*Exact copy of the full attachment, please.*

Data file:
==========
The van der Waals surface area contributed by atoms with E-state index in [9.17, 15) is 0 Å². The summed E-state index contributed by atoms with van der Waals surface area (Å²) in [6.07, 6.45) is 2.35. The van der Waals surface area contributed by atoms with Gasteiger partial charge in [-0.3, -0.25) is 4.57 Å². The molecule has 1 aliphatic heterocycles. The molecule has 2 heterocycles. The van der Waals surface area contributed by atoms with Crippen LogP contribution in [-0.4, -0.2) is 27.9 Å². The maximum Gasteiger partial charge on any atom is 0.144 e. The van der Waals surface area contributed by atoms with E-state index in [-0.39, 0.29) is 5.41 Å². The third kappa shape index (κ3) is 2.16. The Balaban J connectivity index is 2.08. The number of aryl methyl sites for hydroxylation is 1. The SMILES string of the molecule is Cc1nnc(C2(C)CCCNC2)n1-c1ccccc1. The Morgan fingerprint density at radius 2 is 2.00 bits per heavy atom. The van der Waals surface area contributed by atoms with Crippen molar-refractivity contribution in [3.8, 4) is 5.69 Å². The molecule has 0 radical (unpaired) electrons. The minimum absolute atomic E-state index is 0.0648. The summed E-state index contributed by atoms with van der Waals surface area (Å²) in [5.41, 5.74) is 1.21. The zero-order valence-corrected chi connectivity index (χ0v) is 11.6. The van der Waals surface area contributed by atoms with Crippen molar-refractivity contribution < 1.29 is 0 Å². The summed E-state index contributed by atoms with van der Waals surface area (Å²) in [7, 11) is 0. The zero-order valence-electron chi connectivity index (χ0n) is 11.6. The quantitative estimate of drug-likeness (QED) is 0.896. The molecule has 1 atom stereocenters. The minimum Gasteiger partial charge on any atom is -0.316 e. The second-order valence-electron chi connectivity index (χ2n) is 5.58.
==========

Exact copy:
The van der Waals surface area contributed by atoms with E-state index in [9.17, 15) is 0 Å². The summed E-state index contributed by atoms with van der Waals surface area (Å²) in [6.07, 6.45) is 2.35. The van der Waals surface area contributed by atoms with Gasteiger partial charge in [-0.3, -0.25) is 4.57 Å². The molecule has 1 aliphatic heterocycles. The molecule has 2 heterocycles. The van der Waals surface area contributed by atoms with Crippen LogP contribution in [-0.4, -0.2) is 27.9 Å². The maximum Gasteiger partial charge on any atom is 0.144 e. The van der Waals surface area contributed by atoms with E-state index in [-0.39, 0.29) is 5.41 Å². The third kappa shape index (κ3) is 2.16. The Balaban J connectivity index is 2.08. The number of aryl methyl sites for hydroxylation is 1. The SMILES string of the molecule is Cc1nnc(C2(C)CCCNC2)n1-c1ccccc1. The Morgan fingerprint density at radius 2 is 2.00 bits per heavy atom. The van der Waals surface area contributed by atoms with Crippen molar-refractivity contribution in [3.8, 4) is 5.69 Å². The molecule has 0 radical (unpaired) electrons. The minimum absolute atomic E-state index is 0.0648. The summed E-state index contributed by atoms with van der Waals surface area (Å²) in [5.41, 5.74) is 1.21. The zero-order valence-corrected chi connectivity index (χ0v) is 11.6. The van der Waals surface area contributed by atoms with Crippen molar-refractivity contribution < 1.29 is 0 Å². The summed E-state index contributed by atoms with van der Waals surface area (Å²) in [7, 11) is 0. The zero-order valence-electron chi connectivity index (χ0n) is 11.6. The quantitative estimate of drug-likeness (QED) is 0.896. The molecule has 1 atom stereocenters. The minimum Gasteiger partial charge on any atom is -0.316 e. The second-order valence-electron chi connectivity index (χ2n) is 5.58.